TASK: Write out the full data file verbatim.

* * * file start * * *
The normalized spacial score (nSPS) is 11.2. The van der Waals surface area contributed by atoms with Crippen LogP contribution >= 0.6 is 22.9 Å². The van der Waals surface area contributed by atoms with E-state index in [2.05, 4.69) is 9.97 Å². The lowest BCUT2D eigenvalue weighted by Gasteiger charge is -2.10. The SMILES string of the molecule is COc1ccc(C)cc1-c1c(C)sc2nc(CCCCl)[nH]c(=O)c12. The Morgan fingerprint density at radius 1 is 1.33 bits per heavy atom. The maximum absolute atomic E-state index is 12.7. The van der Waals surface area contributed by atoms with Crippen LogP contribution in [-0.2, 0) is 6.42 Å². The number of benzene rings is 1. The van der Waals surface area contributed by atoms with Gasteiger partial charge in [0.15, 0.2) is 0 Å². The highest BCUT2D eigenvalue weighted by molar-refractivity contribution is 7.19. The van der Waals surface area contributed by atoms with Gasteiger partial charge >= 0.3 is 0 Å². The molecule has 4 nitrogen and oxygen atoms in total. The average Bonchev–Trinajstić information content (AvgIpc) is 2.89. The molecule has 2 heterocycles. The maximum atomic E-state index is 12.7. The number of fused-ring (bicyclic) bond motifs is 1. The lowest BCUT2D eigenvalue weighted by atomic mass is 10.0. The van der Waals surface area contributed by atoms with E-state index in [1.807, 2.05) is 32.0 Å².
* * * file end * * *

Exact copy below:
The normalized spacial score (nSPS) is 11.2. The van der Waals surface area contributed by atoms with Crippen LogP contribution >= 0.6 is 22.9 Å². The van der Waals surface area contributed by atoms with E-state index in [2.05, 4.69) is 9.97 Å². The lowest BCUT2D eigenvalue weighted by Gasteiger charge is -2.10. The SMILES string of the molecule is COc1ccc(C)cc1-c1c(C)sc2nc(CCCCl)[nH]c(=O)c12. The Morgan fingerprint density at radius 1 is 1.33 bits per heavy atom. The maximum absolute atomic E-state index is 12.7. The van der Waals surface area contributed by atoms with Crippen LogP contribution in [-0.2, 0) is 6.42 Å². The number of benzene rings is 1. The van der Waals surface area contributed by atoms with Gasteiger partial charge in [0.15, 0.2) is 0 Å². The highest BCUT2D eigenvalue weighted by molar-refractivity contribution is 7.19. The van der Waals surface area contributed by atoms with Gasteiger partial charge >= 0.3 is 0 Å². The molecule has 4 nitrogen and oxygen atoms in total. The average Bonchev–Trinajstić information content (AvgIpc) is 2.89. The molecule has 2 heterocycles. The maximum atomic E-state index is 12.7. The number of fused-ring (bicyclic) bond motifs is 1. The lowest BCUT2D eigenvalue weighted by atomic mass is 10.0. The van der Waals surface area contributed by atoms with E-state index in [1.807, 2.05) is 32.0 Å².